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Goldman Sachs’ macro analysts were significantly more optimistic about 2023 than almost everyone else on the Street, essentially getting it right.
Sure, there are a few asterisks – things are actually looking more chaotic in China after the grand reopening proved a wet trigger, the bond market still had some vomit to unload, the stock market rally is driven primarily by the “magnificent seven” and the Geopolitics continues to cause unrest for many people out there.
But it’s fair to say that things have turned out MUCH better than most people would have predicted a year ago – most people, except Goldman. We actually have to give it to them.
Here’s their victory lap, recorded:
Her big macro outlook for 2024 is out now and is notable for humming the same catchy song “Everything Is Awesome.” If you think we’re exaggerating, the title is “The Hard Part is Over.”
Global economic growth will remain good, there will be no recession in the US, inflation will continue to fall, interest rates have peaked, and all major financial markets will outperform cash (which, frankly, is a much harder hurdle to overcome than it is now a few years ago). before).
Here are the most important points from Jan Hatzius & Co.:
— The global economy even exceeded our optimistic expectations in 2023. GDP growth is on track to beat last year’s consensus forecasts by 1 percentage point globally and by 2 percentage points in the U.S., while core inflation fell to 3% quarter-on-quarter from 6% in 2022 Corona crisis saw a price increase.
— Further disinflation is expected next year. Although normalization in product and labor markets is now well advanced, its disinflationary impact is still fully felt and core inflation is expected to fall back to 2-2½% by the end of 2024.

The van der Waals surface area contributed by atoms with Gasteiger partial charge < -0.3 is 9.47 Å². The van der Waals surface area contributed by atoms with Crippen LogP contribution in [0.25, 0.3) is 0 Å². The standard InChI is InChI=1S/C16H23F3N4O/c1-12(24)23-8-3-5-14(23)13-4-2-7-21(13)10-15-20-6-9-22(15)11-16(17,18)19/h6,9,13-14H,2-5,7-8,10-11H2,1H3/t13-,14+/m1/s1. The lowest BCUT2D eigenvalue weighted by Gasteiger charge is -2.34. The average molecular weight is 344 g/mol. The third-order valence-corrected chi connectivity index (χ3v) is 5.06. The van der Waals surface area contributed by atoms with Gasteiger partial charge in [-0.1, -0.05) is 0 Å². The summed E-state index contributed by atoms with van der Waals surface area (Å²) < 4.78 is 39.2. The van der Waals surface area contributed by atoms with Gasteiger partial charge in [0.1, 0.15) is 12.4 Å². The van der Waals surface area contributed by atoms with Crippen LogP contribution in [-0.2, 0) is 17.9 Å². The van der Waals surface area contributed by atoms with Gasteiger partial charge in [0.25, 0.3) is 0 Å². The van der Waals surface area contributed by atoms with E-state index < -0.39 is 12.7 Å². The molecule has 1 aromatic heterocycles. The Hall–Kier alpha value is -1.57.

— We continue to see limited recession risk and reiterate our 15% probability of a US recession. We expect several tailwinds for global growth in 2024, including strong growth in real household income, a reduced burden from monetary and fiscal tightening, a rebound in manufacturing activity, and an increased willingness of central banks to cut insurance as growth slows.
— Most major central banks in developed markets have likely completed their rate hikes, but rate cuts are unlikely to occur until the second half of 2024, according to our baseline forecast of a strong global economy. If interest rates eventually stabilize, we expect central banks to keep policy rates above their current estimates of long-term sustainable levels.
– The Bank of Japan is expected to begin exiting yield curve control in the spring before officially exiting and raising rates in 2024H2, assuming inflation remains on track to exceed its 2% target. Near-term growth in China should benefit from further policy stimulus, but the multi-year slowdown in China is likely to continue.
— The market outlook is complicated by compressed risk premiums and markets whose prices are quite favorable for our central case. According to our baseline forecast, we expect interest, credit, equity and commodity returns to exceed cash returns in 2024. Each offers protection against a different tail risk, so in 2023 a balanced asset mix should replace the cash focus and duration should play a larger role in portfolios.
— The transition to a higher interest rate environment has been rocky, but investors now have the prospect of significantly better forward returns on fixed income assets. The big question is whether a return to pre-GFC interest rates represents equilibrium. In the US the answer is more likely to be “yes” than elsewhere, especially in Europe, where government bond issues could arise again. Without a clear challenger to the US growth story, the dollar is likely to remain strong.
Many of you will want to blow up your thesis yourself, so here is a link to the full note.
Of particular note is their argument that the “last mile of disinflation” will actually not be that severe, will not require a recession, and may not even require further interest rate hikes.
We like how that sounds, but we have to worry that Goldman is tempting fate by having the “hard part behind him.”
Source : www.ft.com